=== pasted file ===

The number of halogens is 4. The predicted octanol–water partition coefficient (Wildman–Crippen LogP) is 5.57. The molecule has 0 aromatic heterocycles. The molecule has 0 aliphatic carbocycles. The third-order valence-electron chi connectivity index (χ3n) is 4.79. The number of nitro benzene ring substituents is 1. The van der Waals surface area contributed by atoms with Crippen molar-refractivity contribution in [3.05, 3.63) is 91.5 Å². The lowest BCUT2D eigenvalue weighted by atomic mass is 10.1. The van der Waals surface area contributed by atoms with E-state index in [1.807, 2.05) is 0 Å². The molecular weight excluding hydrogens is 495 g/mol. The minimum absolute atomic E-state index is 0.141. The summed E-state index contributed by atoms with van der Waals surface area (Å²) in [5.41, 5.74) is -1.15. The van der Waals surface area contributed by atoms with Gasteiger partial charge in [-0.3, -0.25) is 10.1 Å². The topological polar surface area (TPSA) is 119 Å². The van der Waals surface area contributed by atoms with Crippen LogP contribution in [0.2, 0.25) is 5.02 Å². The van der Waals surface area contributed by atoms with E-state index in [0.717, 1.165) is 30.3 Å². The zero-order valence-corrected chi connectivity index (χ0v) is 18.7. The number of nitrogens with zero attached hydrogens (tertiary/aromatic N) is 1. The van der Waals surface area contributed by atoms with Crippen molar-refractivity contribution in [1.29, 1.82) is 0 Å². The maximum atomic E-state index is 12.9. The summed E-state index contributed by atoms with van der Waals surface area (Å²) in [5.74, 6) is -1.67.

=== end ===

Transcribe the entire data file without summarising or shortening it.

The number of halogens is 4. The predicted octanol–water partition coefficient (Wildman–Crippen LogP) is 5.57. The molecule has 0 aromatic heterocycles. The molecule has 0 aliphatic carbocycles. The third-order valence-electron chi connectivity index (χ3n) is 4.79. The number of nitro benzene ring substituents is 1. The van der Waals surface area contributed by atoms with Crippen molar-refractivity contribution in [3.05, 3.63) is 91.5 Å². The lowest BCUT2D eigenvalue weighted by atomic mass is 10.1. The van der Waals surface area contributed by atoms with E-state index in [1.807, 2.05) is 0 Å². The molecular weight excluding hydrogens is 495 g/mol. The minimum absolute atomic E-state index is 0.141. The summed E-state index contributed by atoms with van der Waals surface area (Å²) in [5.41, 5.74) is -1.15. The van der Waals surface area contributed by atoms with Gasteiger partial charge in [-0.3, -0.25) is 10.1 Å². The topological polar surface area (TPSA) is 119 Å². The van der Waals surface area contributed by atoms with Crippen LogP contribution in [0.2, 0.25) is 5.02 Å². The van der Waals surface area contributed by atoms with E-state index in [0.717, 1.165) is 30.3 Å². The zero-order valence-corrected chi connectivity index (χ0v) is 18.7. The number of nitrogens with zero attached hydrogens (tertiary/aromatic N) is 1. The van der Waals surface area contributed by atoms with Crippen molar-refractivity contribution in [1.29, 1.82) is 0 Å². The maximum atomic E-state index is 12.9. The summed E-state index contributed by atoms with van der Waals surface area (Å²) in [5.74, 6) is -1.67.